Seminole County Fire Department graduates largest class amid staffing shortage concerns

35 recruits from Seminole County Fire graduate Friday

SEMINOLE COUNTY, Fla. – County leaders are concerned about potential first responder staffing shortages due to the recent spread of the omicron variant.

Historically, COVID-19 has had negative impacts on those in the field, leading to many cases and deaths among first responders.

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Seminole County Fire Department is being proactive and getting ahead of those concerns by inducting a new class of recruits.

“That provides that buffer for people being out,” Assistant Chief of EMS Operations Sam Thurmond said. “It also gives us the ability to provide more people in the field.”

Thurmond said this has been the largest graduating class in the department’s 47-year history.

Thirty-five new firefighters will be joining the Seminole County Fire Department Friday. The recruits are being funded by the national SAFER Grant, which helps fund firefighters in growing areas.

According to a spokeswoman with the department, this class even has a high COVID-19 vaccination rate.

Currently, 23 county firefighters are out due to COVID-19, with nine testing positive and the rest showing symptoms.

“At the peak of the latest variant we had about 40 out. Luckily, they have been scattered across all three shifts,” Thurmond said.

While Thurmond said his department can still operate, it’s a different story in Orange County.

“We have seen a significant number of employees test positive,” Orange County Mayor Jerry Demings said in Wednesday’s COVID-19 update.

Included in that number are the county’s first responders. Demings expressed concern for the staff shortages and announced the opening of an employee-only testing site Thursday in response to county employees testing positive.

“Our firefighters, our corrections staff and others really have to still come to work and serve the community to protect this community,” Demings said.

According to Orange County Fire Rescue, 49 firefighters are currently out, but they can still operate.

The department sent out this statement:

“Today, Orange County Fire Rescue has less than 3% of its nearly 1,500 workforce out due to COVID-19. With a large diverse workforce, there has been no negative impact on our operations. All fire stations and accompanying emergency response units are fully staffed on all three shifts.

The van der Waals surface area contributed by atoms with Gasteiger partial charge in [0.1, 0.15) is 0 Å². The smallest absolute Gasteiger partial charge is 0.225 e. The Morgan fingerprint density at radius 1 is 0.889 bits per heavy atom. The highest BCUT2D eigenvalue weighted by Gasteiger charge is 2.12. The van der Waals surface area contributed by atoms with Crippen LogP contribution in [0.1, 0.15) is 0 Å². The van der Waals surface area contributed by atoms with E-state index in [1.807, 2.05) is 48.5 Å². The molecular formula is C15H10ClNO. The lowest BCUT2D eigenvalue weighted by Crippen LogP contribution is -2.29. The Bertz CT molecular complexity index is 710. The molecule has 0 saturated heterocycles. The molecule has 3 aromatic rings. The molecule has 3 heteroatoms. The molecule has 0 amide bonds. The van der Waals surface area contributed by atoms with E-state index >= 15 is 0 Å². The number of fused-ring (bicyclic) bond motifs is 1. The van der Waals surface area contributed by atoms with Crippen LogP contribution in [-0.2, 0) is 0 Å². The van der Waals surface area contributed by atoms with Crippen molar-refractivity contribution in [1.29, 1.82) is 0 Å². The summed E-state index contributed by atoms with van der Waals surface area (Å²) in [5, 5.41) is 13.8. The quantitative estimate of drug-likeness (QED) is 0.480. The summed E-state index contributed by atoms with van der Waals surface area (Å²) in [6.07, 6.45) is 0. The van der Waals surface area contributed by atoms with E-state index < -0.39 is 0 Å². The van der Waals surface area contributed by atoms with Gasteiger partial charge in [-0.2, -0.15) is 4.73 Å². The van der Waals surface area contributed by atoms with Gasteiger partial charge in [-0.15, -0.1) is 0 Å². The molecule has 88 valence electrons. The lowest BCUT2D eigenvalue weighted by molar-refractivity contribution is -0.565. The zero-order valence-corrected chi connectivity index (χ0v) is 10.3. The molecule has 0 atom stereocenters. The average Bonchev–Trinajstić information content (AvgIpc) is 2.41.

While this number certainly does not adversely affect staffing, it is not uncommon for large organizations like OCFRD to mirror what is experienced in the community. We continue to work closely with public health officials to monitor the situation.

OCFRD has not had any COVID-19 related deaths.”

Despite concerns about the omicron variant, Seminole County Fire Department recruits, like Robert Soto, say their class is still ready to serve.

“It’s scary, not going to lie, but it’s one of those things where if you take the proper precautions, we will get through it. Our priority is the public safety as well as our safety,” Soto said.

Thurmond said his department does not have vaccine mandate, but his department going forward will continue its COVID-19 protocols and techniques when helping residents.

“We use what a lot of other people use and that is the canary approach where you send one person in with full protective gear that judges a situation to figure out how many people we need, and that’s worked very well for us,” Thurmond said.

Both Seminole and Orange counties are still able to operate with their current staff, but will continue taking precautions to keep their responders healthy.

About the Author:

Brian Didlake joined the News 6 team as a reporter in March 2021.